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Experts Analyze How the Average Social Security Check of $1,771 is Spent

The average monthly Social Security check in January 2024 was $1,771, indicating an annual income of $21,252, but proper preparation is crucial to avoid overspending retirement funds.

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Experts Analyze How the Average Social Security Check of $1,771 is Spent

The average Social Security check: In January 2024, the Social Security Administration reported that the mean monthly benefit was $1,771. This means that a person who lives solely off of Social Security benefits earns approximately $21,252 annually. Although the precise amount may differ marginally due to variables such as age, income, and other relevant considerations, the actual benefits are, at best, modest. You run the risk of spending your retirement funds beyond your means in the absence of proper preparation.

We consulted with experts at GOBankingRates regarding the most effective methods to utilize Social Security benefits. They had to analyze practically every category, including fund allocation to essential and non-essential things and if the investment was still worthwhile. Each month, our experts advise you to budget your Social Security benefits as follows:

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Where To Commence

“Budgeting for your Social Security check is comparable to budgeting for any other form of income.” “Prioritize determining your financial requirements,” advised Jake Hill, chief executive officer of DebtHammer Consolidation. “Assess your financial obligations, such as your mortgage, insurance, and phone bill, and allocate funds in your budget for the required payments.” Consider the remaining essential budget categories, such as savings objectives, an emergency fund, and travel expenses, among others. You should also allocate funds for discretionary or enjoyable expenditures; however, give precedence to the most essential items to prevent unnecessary overspending.

Give needs precedence over wants.

Regardless of the amount of money you receive from Social Security, you should always prioritize necessities over desires.

“Social Security benefits vary greatly depending on an individual’s earnings history and the age at which they choose to start receiving payments,” said Mike Kojonen, founder and owner of Principal Preservation Services LLC. “However, I advocate for the prioritization of necessities over desires, with a particular focus on establishing a safety net to address unforeseen healthcare expenses that tend to increase with age.”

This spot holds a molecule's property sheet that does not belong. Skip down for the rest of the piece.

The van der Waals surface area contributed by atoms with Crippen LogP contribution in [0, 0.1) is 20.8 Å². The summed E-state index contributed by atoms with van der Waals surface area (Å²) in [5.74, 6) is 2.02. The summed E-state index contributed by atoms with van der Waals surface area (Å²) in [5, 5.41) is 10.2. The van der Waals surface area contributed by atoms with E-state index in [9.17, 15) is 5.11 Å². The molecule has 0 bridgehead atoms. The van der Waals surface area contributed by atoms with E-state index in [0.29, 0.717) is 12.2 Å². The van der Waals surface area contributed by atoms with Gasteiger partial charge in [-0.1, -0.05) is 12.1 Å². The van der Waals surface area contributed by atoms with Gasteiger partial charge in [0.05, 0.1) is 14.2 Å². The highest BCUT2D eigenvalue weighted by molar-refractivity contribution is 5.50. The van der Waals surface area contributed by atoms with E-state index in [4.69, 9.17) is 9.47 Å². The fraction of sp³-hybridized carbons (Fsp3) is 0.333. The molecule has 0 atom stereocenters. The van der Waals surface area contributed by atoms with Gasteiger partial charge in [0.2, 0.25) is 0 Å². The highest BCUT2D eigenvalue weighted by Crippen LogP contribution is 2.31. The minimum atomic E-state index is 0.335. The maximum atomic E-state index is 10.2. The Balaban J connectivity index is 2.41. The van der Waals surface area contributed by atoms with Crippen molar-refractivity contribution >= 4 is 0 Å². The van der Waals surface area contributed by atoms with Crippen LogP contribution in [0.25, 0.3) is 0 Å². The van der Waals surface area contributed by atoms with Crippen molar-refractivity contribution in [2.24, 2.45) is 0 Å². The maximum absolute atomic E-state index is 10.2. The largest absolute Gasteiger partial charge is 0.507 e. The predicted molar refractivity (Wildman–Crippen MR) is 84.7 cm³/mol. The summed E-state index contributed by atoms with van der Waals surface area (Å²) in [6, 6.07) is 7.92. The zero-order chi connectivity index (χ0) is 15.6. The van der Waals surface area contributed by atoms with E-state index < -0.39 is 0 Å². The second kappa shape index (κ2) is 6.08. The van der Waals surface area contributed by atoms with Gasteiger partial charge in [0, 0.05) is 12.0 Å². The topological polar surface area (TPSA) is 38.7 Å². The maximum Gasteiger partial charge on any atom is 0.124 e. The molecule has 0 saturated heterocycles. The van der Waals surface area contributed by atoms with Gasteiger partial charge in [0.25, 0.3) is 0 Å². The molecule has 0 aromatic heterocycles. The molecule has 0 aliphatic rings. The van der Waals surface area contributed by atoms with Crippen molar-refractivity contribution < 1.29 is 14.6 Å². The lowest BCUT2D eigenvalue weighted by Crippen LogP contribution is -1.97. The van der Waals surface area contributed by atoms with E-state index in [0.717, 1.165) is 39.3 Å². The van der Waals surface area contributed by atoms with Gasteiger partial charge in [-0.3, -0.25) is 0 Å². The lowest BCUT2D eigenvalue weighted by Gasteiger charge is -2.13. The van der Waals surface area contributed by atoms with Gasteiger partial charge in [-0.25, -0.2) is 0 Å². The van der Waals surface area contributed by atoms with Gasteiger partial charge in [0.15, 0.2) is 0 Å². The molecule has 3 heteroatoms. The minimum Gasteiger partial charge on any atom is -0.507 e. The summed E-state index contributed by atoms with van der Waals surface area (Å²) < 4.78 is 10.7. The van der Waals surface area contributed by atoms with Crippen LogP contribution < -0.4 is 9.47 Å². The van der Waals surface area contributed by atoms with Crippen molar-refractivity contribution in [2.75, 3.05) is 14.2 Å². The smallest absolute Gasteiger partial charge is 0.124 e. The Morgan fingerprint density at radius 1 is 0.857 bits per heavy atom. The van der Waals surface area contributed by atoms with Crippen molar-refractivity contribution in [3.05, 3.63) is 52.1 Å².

Allocate funds for the necessities of daily living.

If your sole source of income is your Social Security check, you will need to ensure that you bookmark the appropriate websites where your money is headed.

Kojonen stated, “A reasonable guideline is to apply up to fifty percent of the Social Security check to necessities of daily living, such as rent or mortgage.” “While individuals residing in regions with a higher cost of living may experience a higher percentage, the objective should be to maximize comfort while adhering to the limitations imposed by a fixed income.”

David Brillant, proprietor of Brillant Law Firm and a provider of comprehensive tax, trust, and estate services, advised, “Prioritizing essential expenses is a prudent starting point when budgeting Social Security income. “Your housing expenses, including rent and mortgage, should not exceed 30 percent of your income.”

“Always adhere to this principle in financial planning to guarantee sufficient funds for supplementary expenditures.” This may vary slightly owing to regional cost of living differences. “Adjusting this percentage might be required; however, to preserve budgetary flexibility, keep it as low as is practically feasible,” he said. “Regarding discretionary spending, it is prudent to divide your budget into two categories: necessities (such as utilities, groceries, and healthcare) and non-essentials (including entertainment, dining out, and hobbies).” One can meet their fundamental needs by saving away 20–25% of their Social Security payment for non-housing expenses. Saving 10% is also wise, if possible. On a fixed income, it may be challenging, but a buffer for unforeseen expenses is vital.

Make a Discretionary Spending Plan

Having enjoyment does not have to be prohibitively expensive if you are strategic about your spending.

Kojonen advised limiting discretionary expenditures and “fun money” to a range of 5–10% of the monthly Social Security benefit. “This recognizes the significance of engaging in hobbies and deriving pleasure from life while maintaining financial stability.”

“Fun money” for hobbies and entertainment is also essential for a balanced existence, according to Brillant. Five to ten percent of the check can be used. However, this budget component should be the most flexible, according to your key expenses and savings goals.

Invest Prudently

And while you’re at it, if possible, remember to invest. One of the most effective ways to invest one’s money is in a manner that promotes its growth.

“Because Social Security funds are limited, it is not always possible to save or invest a portion of a check,” Kojonen said. “However, if money is available, setting aside at least 5 percent of a Social Security check can provide a safety net for unexpected expenses and contribute to a sense of financial security.” “While these percentages may require modification in practice due to unique circumstances, they serve as an initial structure for retirement budgeting that is realistic and balanced.”

“Investing a portion of your Social Security check may not always be prudent due to the fixed income and risk involved,” says Brillant. “Consider investing in low-risk options that preserve your financial stability, if the opportunity arises.”

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